Simil­arly the Byrne JAG program, widely expan­ded during the War on Drugs, largely subsid­izes equip­ment for local police. As the Bren­nan Center has docu­mented in previ­ous reports, the program inad­vert­ently creates incent­ives to increase arrests, prosec­u­tions, and incar­cer­a­tion. For example, it eval­u­ates recip­i­ents on the number of crim­inal cases opened, but not whether crime dropped. It asks them how many kilos of cocaine were seized, but not how many people were sent to drug treat­ment. It asks how many cases were prosec­uted, but not how many petty offend­ers were diver­ted from prison.

Strik­ingly, these examples are just a few among many such initi­at­ives. In 2013, the Depart­ment of Justice admin­istered more than 150 of these programs. Hundreds of other federal programs admin­istered by differ­ent agen­cies provide addi­tional dollars while slip­ping the leash of account­ab­il­ity and clear direc­tion. Research by the Bren­nan Center indic­ates the federal govern­ment sends at least $3.8 billion in federal crim­inal justice grants across the coun­try for crime fight­ing and other crim­inal justice purposes, not includ­ing the billions sent through national secur­ity programs run by the Depart­ments of Defense and Home­land Secur­ity.

These dollars often flow on auto­pi­lot. Too frequently, they incentiv­ize anti­quated prac­tices that we now know have little public safety value and massive human consequences. They have contrib­uted to an explo­sion in arrests and impris­on­ments, often without accom­pa­ny­ing public safety bene­fits. The United States is now the largest incar­cer­ator in the world. One in three Amer­ic­ans has a crim­inal record. And one in three black men can expect to spend time behind bars.

Fortu­nately, the process of reform in the Justice Depart­ment has begun. Over the past several years, DOJ has begun to recal­ib­rate its grants, includ­ing revis­ing eval­u­ation meas­ures for JAG and in 2014, remov­ing a ques­tion on number of arrests. Attor­ney General Eric Hold­er’s cutting-edge “Smart on Crime” Initi­at­ive has spurred other vital changes to federal crim­inal justice policies. The Depart­ment is well posi­tioned to continue this momentum with deeper reform, cast­ing a wider net. The Admin­is­tra­tion can also take action to reform all federal crim­inal justice grants spread across federal agen­cies.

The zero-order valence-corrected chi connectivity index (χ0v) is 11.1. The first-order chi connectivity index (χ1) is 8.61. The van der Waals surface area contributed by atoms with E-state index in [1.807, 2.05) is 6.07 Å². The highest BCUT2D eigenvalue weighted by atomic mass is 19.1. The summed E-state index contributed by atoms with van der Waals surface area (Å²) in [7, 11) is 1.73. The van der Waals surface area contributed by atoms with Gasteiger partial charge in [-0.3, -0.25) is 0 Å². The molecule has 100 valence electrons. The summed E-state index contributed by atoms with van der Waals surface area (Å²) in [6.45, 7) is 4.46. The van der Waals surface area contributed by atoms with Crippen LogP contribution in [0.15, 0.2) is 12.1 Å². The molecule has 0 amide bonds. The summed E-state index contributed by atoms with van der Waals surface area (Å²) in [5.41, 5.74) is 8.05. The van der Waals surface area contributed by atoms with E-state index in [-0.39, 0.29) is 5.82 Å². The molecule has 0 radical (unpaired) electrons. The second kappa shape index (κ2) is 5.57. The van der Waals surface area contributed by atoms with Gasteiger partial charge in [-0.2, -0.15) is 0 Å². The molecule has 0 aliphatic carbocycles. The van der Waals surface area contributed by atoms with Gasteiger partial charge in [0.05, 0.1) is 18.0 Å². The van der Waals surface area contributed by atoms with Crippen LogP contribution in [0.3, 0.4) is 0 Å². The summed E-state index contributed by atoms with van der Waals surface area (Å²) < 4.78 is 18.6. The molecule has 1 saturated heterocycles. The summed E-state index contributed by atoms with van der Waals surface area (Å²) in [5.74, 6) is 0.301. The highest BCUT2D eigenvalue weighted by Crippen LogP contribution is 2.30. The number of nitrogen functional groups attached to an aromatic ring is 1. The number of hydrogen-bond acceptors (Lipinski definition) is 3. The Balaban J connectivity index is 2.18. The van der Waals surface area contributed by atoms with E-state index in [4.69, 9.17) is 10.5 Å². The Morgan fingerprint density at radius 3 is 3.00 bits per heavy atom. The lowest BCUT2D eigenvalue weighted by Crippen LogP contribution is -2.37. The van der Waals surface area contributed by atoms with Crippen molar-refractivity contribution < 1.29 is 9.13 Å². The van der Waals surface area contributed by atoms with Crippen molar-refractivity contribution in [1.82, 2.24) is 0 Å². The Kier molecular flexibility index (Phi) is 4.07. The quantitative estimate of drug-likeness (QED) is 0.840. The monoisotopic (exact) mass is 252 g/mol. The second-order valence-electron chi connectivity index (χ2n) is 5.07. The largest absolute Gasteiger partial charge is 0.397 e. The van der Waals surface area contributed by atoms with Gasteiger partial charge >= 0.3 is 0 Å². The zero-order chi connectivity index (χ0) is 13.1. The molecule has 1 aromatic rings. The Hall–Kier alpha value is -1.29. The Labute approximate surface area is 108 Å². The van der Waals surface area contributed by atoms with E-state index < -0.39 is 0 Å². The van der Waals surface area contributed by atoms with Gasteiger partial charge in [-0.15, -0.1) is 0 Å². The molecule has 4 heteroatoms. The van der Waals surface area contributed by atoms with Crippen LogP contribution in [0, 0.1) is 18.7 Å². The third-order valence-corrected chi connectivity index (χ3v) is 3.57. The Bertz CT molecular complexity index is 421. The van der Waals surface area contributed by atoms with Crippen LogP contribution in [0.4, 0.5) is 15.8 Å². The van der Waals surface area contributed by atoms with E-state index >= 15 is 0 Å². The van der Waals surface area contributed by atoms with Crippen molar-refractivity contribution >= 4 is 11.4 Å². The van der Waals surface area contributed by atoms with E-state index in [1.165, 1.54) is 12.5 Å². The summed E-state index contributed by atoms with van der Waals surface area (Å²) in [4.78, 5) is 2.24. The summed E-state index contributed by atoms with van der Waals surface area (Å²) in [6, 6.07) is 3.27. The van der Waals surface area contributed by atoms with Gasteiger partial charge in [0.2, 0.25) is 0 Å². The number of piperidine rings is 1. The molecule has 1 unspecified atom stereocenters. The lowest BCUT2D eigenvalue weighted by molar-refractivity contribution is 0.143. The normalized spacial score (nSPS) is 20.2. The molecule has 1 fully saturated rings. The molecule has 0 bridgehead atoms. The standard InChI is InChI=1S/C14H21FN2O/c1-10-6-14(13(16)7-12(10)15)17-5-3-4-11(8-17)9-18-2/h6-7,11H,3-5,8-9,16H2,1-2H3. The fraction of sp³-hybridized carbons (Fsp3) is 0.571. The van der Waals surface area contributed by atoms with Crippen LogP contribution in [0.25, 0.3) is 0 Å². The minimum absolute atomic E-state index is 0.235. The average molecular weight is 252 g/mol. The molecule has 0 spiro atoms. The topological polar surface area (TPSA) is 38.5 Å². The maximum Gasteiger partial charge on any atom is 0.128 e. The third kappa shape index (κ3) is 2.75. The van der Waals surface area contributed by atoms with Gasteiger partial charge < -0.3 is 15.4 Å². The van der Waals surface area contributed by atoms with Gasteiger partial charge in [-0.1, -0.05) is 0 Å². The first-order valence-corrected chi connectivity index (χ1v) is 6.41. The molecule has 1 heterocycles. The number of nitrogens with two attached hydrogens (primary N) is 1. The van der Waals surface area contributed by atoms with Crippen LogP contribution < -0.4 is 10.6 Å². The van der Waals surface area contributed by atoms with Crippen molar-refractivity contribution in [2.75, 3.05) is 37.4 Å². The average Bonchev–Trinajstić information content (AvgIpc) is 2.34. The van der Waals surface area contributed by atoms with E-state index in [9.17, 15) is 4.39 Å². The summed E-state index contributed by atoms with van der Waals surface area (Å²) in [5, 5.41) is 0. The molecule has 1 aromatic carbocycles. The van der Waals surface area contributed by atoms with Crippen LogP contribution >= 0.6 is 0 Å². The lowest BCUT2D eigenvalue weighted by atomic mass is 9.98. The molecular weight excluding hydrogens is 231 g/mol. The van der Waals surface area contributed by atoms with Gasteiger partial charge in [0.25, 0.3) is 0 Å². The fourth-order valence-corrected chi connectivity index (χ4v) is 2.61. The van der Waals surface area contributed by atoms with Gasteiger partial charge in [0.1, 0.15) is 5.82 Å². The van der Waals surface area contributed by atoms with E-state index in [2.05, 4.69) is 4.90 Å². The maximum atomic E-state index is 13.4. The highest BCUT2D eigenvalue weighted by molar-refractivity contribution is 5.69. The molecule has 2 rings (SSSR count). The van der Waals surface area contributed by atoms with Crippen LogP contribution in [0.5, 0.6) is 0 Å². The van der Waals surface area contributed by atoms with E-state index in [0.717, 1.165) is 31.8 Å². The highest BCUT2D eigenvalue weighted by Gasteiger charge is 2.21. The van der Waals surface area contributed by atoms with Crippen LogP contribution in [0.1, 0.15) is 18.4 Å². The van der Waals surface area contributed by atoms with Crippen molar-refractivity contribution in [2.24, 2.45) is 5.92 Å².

This is a moment for strong exec­ut­ive lead­er­ship to reverse our outdated crime-control policies. The Pres­id­ent should issue an exec­ut­ive order direct­ing federal agen­cies to review all federal crim­inal justice grants under their purview. Where these grants encour­age harm­ful prac­tices or have unclear goals, the Pres­id­ent should direct federal agen­cies to recast them in a model called “Success-Oriented Fund­ing.”

Groun­ded in basic prin­ciples of econom­ics and manage­ment, Success-Oriented Fund­ing ties govern­ment dollars as closely as possible to clear outcomes and provides incent­ives to ensure those outcomes are achieved. Law enforce­ment grants, for example, should be tied to specific goals that reduce viol­ence, ensure fair and appro­pri­ate justice, and keep communit­ies safe – without encour­aging unne­ces­sary arrests or force. The ques­tion should be asked: When money is spent purchas­ing more bullets or more guns, is it going to further these goals? Or, is it miss­ing the point?

An act of Congress – which may never come – is not needed. The Pres­id­ent has clear author­ity to reform these grants. Federal agen­cies have discre­tion to imple­ment this model into the grants they admin­is­ter. In some cases, they may not be able to outright condi­tion fund­ing on meet­ing specific targets, but they can “nudge” recip­i­ents by send­ing clear signals on how admin­is­ter­ing agen­cies want recip­i­ents to use the money.

Because these dollars travel across the coun­try, imple­ment­ing Success-Oriented Fund­ing into federal grants can shift prac­tices and outcomes nation­wide.